Using lentils and flaxseed in pig feed
The pork industry is continually seeking alternative ingredients for use
in pig diets, either as a means of diversifying rations -and thus reducing cost-
or to achieve a final pork product that meets certain specifications. Lentils
and flaxseeds are among these ingredients, according to experiments done by the
Prairie Swine Centre.
grown primarily in Western Canada for export and for human consumption. Each
year, however, part of the production does not meet the grade for export and is
used by the feed industry. The latter is attracted by the low price of the
product. Lentils belong to the pulse crop family and have a chemical composition
quite similar to that of peas, widely used in pig nutrition.
Flaxseed possesses properties that make it unique as a
feed ingredient, not the least of which is a highly desirable fatty acid profile
in the lipid fraction. Possible future uses for flax include the production of
omega-3 fatty acid-enriched pork, the development of alternatives to
antimicrobial growth promoters and the enrichment of sow diets for essential
Evaluating the ingredients
A study in two lentil
samples: a blend of brown, yellow and red lentils and frozen lentils showed that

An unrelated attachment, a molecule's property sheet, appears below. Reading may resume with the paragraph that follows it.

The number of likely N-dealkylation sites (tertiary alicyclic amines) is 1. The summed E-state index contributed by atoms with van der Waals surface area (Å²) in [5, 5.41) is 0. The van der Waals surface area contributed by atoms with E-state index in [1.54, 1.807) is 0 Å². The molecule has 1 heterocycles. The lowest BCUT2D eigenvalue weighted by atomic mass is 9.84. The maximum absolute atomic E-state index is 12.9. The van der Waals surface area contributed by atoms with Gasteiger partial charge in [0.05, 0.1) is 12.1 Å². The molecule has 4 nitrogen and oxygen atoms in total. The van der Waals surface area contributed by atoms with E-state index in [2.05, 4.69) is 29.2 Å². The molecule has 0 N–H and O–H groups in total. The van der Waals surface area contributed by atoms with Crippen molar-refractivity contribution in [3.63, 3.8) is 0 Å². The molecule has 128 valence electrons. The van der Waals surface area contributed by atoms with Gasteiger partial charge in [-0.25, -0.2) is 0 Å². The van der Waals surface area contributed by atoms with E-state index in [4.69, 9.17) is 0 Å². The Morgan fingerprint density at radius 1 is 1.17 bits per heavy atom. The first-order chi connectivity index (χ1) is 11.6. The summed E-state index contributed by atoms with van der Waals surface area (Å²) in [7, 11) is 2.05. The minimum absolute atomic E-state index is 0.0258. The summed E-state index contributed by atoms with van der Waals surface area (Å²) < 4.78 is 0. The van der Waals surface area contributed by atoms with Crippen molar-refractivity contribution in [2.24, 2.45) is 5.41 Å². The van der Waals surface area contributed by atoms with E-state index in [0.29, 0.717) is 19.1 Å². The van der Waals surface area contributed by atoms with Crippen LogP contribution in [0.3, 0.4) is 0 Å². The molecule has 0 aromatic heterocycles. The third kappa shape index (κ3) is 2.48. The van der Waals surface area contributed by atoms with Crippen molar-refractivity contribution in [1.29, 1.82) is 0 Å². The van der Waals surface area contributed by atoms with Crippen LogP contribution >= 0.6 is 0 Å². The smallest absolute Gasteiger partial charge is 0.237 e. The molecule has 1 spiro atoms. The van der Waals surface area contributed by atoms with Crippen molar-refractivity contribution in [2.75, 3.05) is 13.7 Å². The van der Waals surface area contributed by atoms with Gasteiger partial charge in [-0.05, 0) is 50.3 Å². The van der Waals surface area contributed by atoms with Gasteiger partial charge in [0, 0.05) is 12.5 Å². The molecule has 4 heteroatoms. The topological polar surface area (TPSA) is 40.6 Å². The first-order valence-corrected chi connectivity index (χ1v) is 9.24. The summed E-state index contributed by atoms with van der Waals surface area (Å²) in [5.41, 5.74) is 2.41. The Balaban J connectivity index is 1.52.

they are an appreciable ingredient for the pig, with a nutritional value
slightly lower than that of peas. This means that the rate of inclusion in the
diet of growing-finishing pigs will probably not exceed 20% of the total.
The use of flaxseed, with its high content of omega-3, is an interesting
ingredient for pork producers who want to produce omega-3 enriched pork by
supplementing the diets with flaxseed. A growth experiment was carried out to
evaluate the response of pigs to flax in their diet. Growing pigs received a
diet containing 0, 5, 10, 15 or 20% of flaxseed.
There was no adverse impact
of flaxseed inclusion on average daily gain, up to 15% inclusion. The highest
level of flaxseed inclusion tended to reduce growth rate, something also
observed at the highest canola oil inclusion. The highest level of canola oil
inclusion significantly reduced daily feed intake; this was probably due to the
fact that the canola oil was not completely absorbed from the diet. Intake of
the high flax diet was greater than that on the high canola oil diet. There
tended to be an increase in feed efficiency at the lower levels of oil
inclusion, whether from flaxseed or canola oil; however, only the canola oil
diets sustained this improvement at the highest levels of inclusion.
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